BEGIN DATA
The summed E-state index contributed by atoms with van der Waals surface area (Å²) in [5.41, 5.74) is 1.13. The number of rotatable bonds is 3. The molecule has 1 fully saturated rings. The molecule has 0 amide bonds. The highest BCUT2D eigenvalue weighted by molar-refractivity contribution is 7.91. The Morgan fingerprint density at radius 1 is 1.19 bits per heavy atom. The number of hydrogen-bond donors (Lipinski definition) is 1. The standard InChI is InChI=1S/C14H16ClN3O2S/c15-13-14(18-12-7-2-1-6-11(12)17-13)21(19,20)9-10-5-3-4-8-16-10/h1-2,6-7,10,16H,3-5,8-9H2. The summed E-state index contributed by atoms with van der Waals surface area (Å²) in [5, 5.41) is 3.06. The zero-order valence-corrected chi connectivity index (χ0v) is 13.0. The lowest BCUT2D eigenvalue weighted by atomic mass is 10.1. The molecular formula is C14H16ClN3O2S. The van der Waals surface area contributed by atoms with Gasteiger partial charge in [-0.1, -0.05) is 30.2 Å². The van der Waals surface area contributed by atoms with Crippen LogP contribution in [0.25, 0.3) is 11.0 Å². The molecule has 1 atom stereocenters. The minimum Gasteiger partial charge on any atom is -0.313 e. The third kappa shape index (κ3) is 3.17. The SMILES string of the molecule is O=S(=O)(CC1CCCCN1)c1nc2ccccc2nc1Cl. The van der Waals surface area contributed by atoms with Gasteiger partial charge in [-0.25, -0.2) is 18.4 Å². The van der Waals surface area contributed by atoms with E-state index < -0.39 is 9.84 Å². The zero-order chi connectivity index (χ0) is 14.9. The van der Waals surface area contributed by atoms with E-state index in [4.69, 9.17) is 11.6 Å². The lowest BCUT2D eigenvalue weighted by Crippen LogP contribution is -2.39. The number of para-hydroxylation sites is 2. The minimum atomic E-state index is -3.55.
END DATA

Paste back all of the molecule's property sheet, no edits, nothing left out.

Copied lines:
The summed E-state index contributed by atoms with van der Waals surface area (Å²) in [5.41, 5.74) is 1.13. The number of rotatable bonds is 3. The molecule has 1 fully saturated rings. The molecule has 0 amide bonds. The highest BCUT2D eigenvalue weighted by molar-refractivity contribution is 7.91. The Morgan fingerprint density at radius 1 is 1.19 bits per heavy atom. The number of hydrogen-bond donors (Lipinski definition) is 1. The standard InChI is InChI=1S/C14H16ClN3O2S/c15-13-14(18-12-7-2-1-6-11(12)17-13)21(19,20)9-10-5-3-4-8-16-10/h1-2,6-7,10,16H,3-5,8-9H2. The summed E-state index contributed by atoms with van der Waals surface area (Å²) in [5, 5.41) is 3.06. The zero-order valence-corrected chi connectivity index (χ0v) is 13.0. The lowest BCUT2D eigenvalue weighted by atomic mass is 10.1. The molecular formula is C14H16ClN3O2S. The van der Waals surface area contributed by atoms with Gasteiger partial charge in [-0.1, -0.05) is 30.2 Å². The van der Waals surface area contributed by atoms with Crippen LogP contribution in [0.25, 0.3) is 11.0 Å². The molecule has 1 atom stereocenters. The minimum Gasteiger partial charge on any atom is -0.313 e. The third kappa shape index (κ3) is 3.17. The SMILES string of the molecule is O=S(=O)(CC1CCCCN1)c1nc2ccccc2nc1Cl. The van der Waals surface area contributed by atoms with Gasteiger partial charge in [-0.25, -0.2) is 18.4 Å². The van der Waals surface area contributed by atoms with E-state index < -0.39 is 9.84 Å². The zero-order chi connectivity index (χ0) is 14.9. The van der Waals surface area contributed by atoms with E-state index in [4.69, 9.17) is 11.6 Å². The lowest BCUT2D eigenvalue weighted by Crippen LogP contribution is -2.39. The number of para-hydroxylation sites is 2. The minimum atomic E-state index is -3.55.